In the present study, the forward model of a simple ice microphysics scheme and its tangent linear and adjoint codes were developed for the WRF 3D-Var system to replace the existing warm-rain-only microphysics. This allows for the existence and adjustment of ice particles (i.e., the cloud ice and snow mixing ratios) in the data assimilation procedure. The radar forward operator was updated in order to relate reflectivity to snow amount at levels near and above the 0°C isotherm. With these modifications, the assimilation of reflectivity is hypothesized to bring additional improvements to the initialization of severe storms, especially in the middle to upper troposphere.

Another component of this study is the assimilation of dual-polarimetric (or simply “polarimetric”) radar observations. In June 2013, the National Weather Service (NWS) completed their upgrades to the operational Weather Surveillance Radar-1988 Doppler (WSR-88D) system to include dual-polarimetric capabilities for the continental U.S. radar network. The polarimetric radar simultaneously transmits and receives radio waves at both horizontal and vertical polarizations. This enhancement provides additional information to help identify the type, shape, size, density, and orientation of precipitation particles (Seliga and Bringi 1976; Sachidananda and Zrnić 1987; Rinehart 1997; Straka et al. 2000). In addition to reflectivity and radial velocity, typical variables obtained from the polarimetric radar also include differential reflectivity ZDR, correlation coefficient ρHV, differential phase ΦDP, specific differential phase KDP, linear depolarization ratio (LDR), and spectral width (SW). Many studies have shown that the polarimetric radar can provide estimates of hydrometeor type and mass content with higher accuracy than the nonpolarimetric radar (Hall et al. 1984; Chandrasekar et al. 1990; Zrnić and Ryzhkov 1996; Carey et al. 2000; Zhang et al. 2001; Vivekanandan et al. 2004). Polarimetric radar observations also improve precipitation classification (Aydin et al. 1986, 1990; Carey and Rutledge 1998; Hubbert et al. 1998), identification of the freezing level and melting layer (Brandes and Ikeda 2004), and detection and prediction of tornadoes and lightning activities (Deierling et al. 2008; Payne et al. 2010).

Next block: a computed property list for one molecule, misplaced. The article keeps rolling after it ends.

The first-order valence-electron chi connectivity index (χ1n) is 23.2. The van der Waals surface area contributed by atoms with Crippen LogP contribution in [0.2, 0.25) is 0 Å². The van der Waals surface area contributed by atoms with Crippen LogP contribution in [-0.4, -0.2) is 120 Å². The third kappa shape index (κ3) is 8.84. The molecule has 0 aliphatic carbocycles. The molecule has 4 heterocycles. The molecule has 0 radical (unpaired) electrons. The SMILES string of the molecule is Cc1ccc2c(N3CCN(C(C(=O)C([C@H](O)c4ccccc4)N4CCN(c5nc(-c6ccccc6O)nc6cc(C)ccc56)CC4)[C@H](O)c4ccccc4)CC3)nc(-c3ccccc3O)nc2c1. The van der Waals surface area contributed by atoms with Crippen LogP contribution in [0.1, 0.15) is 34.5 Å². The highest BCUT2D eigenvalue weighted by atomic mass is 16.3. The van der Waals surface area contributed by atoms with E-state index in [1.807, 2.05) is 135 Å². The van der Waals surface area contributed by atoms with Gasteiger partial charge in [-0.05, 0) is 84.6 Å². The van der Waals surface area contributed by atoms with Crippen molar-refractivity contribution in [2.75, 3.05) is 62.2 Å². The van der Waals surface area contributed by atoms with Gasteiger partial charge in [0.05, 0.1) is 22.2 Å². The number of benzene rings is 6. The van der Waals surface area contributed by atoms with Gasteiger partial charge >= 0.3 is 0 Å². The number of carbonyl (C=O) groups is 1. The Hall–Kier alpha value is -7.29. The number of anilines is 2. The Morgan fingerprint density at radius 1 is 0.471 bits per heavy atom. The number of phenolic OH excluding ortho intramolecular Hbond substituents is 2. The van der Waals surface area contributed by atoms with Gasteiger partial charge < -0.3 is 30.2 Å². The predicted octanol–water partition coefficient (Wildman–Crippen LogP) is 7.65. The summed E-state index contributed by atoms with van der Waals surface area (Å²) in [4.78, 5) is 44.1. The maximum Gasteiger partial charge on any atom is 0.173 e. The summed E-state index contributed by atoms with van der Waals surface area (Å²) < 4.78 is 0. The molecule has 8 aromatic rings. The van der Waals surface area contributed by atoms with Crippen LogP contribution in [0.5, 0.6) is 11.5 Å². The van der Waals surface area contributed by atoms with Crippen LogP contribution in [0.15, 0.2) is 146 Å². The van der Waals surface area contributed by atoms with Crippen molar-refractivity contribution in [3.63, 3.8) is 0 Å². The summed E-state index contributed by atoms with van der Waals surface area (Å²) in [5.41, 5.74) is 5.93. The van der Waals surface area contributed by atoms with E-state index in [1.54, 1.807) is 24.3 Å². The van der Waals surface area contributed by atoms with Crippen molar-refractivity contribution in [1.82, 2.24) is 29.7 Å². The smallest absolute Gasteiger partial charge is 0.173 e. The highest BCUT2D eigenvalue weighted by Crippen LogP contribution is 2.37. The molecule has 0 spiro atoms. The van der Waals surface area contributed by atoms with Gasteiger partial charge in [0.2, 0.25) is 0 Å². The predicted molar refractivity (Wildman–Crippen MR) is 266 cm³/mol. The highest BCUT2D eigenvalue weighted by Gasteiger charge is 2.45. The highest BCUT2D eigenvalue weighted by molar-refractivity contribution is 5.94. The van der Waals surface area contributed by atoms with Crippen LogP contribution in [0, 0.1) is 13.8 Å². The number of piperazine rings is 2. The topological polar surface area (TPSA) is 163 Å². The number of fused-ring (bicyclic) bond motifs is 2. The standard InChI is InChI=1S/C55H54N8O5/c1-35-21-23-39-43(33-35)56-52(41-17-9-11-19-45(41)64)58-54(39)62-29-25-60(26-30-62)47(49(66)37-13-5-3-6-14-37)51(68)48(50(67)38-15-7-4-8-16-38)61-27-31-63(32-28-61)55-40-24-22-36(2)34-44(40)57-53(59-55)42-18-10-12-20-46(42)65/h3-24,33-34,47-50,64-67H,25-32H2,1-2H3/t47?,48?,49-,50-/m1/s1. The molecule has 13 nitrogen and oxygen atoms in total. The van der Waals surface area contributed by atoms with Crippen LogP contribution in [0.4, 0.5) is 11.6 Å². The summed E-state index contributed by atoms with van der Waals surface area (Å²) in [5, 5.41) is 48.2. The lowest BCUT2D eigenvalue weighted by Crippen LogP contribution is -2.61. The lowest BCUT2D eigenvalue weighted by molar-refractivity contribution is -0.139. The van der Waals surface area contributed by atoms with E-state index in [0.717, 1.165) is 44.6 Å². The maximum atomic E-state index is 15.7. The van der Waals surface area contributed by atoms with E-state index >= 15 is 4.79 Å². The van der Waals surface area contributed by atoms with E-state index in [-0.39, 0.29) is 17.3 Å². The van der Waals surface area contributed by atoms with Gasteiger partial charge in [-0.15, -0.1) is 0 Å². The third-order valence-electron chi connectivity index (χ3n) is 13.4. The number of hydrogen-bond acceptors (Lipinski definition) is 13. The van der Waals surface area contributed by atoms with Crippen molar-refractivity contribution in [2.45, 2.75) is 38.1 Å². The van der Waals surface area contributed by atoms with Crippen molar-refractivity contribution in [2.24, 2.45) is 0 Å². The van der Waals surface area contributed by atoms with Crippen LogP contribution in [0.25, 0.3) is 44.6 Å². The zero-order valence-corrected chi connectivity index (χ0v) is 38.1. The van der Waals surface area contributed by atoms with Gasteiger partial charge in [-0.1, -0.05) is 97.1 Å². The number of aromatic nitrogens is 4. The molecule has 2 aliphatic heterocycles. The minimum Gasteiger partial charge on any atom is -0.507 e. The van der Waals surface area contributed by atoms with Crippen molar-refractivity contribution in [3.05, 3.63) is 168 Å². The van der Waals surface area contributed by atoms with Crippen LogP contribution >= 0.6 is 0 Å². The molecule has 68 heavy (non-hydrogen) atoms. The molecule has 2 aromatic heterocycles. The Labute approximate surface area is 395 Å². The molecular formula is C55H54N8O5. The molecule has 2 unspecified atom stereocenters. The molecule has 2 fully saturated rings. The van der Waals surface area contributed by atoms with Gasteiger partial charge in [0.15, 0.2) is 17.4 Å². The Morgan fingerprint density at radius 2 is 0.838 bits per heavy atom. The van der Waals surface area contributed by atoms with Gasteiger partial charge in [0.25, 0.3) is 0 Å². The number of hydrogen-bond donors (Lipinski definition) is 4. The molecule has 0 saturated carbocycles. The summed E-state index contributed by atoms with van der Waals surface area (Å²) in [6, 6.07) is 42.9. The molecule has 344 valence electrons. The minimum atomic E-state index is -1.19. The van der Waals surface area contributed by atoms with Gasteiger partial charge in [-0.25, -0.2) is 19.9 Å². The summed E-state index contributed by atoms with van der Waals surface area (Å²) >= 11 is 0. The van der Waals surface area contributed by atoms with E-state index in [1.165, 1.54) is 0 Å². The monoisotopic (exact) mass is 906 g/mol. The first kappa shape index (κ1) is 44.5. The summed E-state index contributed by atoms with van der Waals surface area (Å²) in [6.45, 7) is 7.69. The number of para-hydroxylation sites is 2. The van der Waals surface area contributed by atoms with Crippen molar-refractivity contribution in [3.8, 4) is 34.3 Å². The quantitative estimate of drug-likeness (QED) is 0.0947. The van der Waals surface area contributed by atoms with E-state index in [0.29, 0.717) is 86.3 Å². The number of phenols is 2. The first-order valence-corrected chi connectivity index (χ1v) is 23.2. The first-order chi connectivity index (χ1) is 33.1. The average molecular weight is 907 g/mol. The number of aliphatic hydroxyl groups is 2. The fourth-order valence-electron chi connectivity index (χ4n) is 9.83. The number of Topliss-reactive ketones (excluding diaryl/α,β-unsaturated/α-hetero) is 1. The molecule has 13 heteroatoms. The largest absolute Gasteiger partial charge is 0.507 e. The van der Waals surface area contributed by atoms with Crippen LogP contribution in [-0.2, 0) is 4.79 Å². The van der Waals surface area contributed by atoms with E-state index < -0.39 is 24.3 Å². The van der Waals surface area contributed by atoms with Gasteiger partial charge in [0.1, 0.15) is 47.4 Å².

The utilization of polarimetric radar data remains a vibrant research area. Jung et al. (2008a,b, 2010) directly assimilated simulated polarimetric variables in observing system simulation experiments (OSSEs) with an EnKF system. Using a sophisticated microphysical scheme, the ZDR, reflectivity difference ZDP, and KDP data were incorporated into the ARPS model. The studies of Jung et al. demonstrated significant improvements from polarimetric variables to vertical velocity, water vapor, and hydrometeor fields. Our previous studies (Li and Mecikalski 2010, 2012, 2013) also demonstrated significant impacts of polarimetric radar observations on storm initialization and the short-term prediction of precipitation. Posselt et al. (2015) found that polarimetric radar observations contain information on ice- and mixed-phase hydrometeors, but noted that the constraint provided by the measurements can be highly sensitive to changes in the parameters defining the ice particle density and ice and rain particle size distribution. This present study extends our prior research by conducting polarimetric radar data assimilation using the newly developed ice-phase WRF 3D-Var package, and seeks further enhancement in short-term quantitative precipitation estimates (QPEs) and quantitative precipitation forecasts (QPFs). The main goal of this study is to demonstrate and discuss the technique used to assimilate reflectivity and radial velocity observations employing a newly developed ice-phase microphysics forward model and an ice-phase radar operator in WRF 3D-Var for a real case study. Preliminary results are also presented from the assimilation of KDP data using the same microphysics forward model, yet with a different radar forward operator in WRF 3D-Var.